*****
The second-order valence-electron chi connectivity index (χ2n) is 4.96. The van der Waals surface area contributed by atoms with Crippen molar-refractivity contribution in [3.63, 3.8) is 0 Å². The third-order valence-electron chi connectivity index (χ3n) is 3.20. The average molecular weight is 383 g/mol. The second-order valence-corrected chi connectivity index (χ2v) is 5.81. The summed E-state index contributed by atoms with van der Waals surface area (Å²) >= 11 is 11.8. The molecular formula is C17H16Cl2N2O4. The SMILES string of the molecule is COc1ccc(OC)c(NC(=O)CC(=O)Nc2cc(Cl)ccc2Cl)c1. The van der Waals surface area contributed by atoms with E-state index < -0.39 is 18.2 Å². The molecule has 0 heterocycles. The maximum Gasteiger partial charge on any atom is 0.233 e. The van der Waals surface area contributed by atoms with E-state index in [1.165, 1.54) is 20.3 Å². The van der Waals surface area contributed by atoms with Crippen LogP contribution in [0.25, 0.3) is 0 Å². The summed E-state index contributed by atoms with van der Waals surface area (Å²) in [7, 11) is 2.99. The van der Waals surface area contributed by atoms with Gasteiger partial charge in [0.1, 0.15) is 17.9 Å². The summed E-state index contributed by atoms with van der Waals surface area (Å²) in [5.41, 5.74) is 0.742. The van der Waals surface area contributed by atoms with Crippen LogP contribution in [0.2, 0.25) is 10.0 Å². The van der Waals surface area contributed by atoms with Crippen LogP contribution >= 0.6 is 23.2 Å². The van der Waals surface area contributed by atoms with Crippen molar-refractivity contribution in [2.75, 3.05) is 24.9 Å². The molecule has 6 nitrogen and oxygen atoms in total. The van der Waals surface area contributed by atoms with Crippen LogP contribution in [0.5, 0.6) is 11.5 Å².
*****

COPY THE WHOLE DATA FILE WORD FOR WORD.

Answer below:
The second-order valence-electron chi connectivity index (χ2n) is 4.96. The van der Waals surface area contributed by atoms with Crippen molar-refractivity contribution in [3.63, 3.8) is 0 Å². The third-order valence-electron chi connectivity index (χ3n) is 3.20. The average molecular weight is 383 g/mol. The second-order valence-corrected chi connectivity index (χ2v) is 5.81. The summed E-state index contributed by atoms with van der Waals surface area (Å²) >= 11 is 11.8. The molecular formula is C17H16Cl2N2O4. The SMILES string of the molecule is COc1ccc(OC)c(NC(=O)CC(=O)Nc2cc(Cl)ccc2Cl)c1. The van der Waals surface area contributed by atoms with E-state index < -0.39 is 18.2 Å². The molecule has 0 heterocycles. The maximum Gasteiger partial charge on any atom is 0.233 e. The van der Waals surface area contributed by atoms with E-state index in [1.165, 1.54) is 20.3 Å². The van der Waals surface area contributed by atoms with Crippen LogP contribution in [0.25, 0.3) is 0 Å². The summed E-state index contributed by atoms with van der Waals surface area (Å²) in [7, 11) is 2.99. The van der Waals surface area contributed by atoms with Gasteiger partial charge in [0.1, 0.15) is 17.9 Å². The summed E-state index contributed by atoms with van der Waals surface area (Å²) in [5.41, 5.74) is 0.742. The van der Waals surface area contributed by atoms with Crippen LogP contribution in [0.2, 0.25) is 10.0 Å². The van der Waals surface area contributed by atoms with Crippen LogP contribution >= 0.6 is 23.2 Å². The van der Waals surface area contributed by atoms with Crippen molar-refractivity contribution in [2.75, 3.05) is 24.9 Å². The molecule has 6 nitrogen and oxygen atoms in total. The van der Waals surface area contributed by atoms with Crippen LogP contribution in [0.5, 0.6) is 11.5 Å².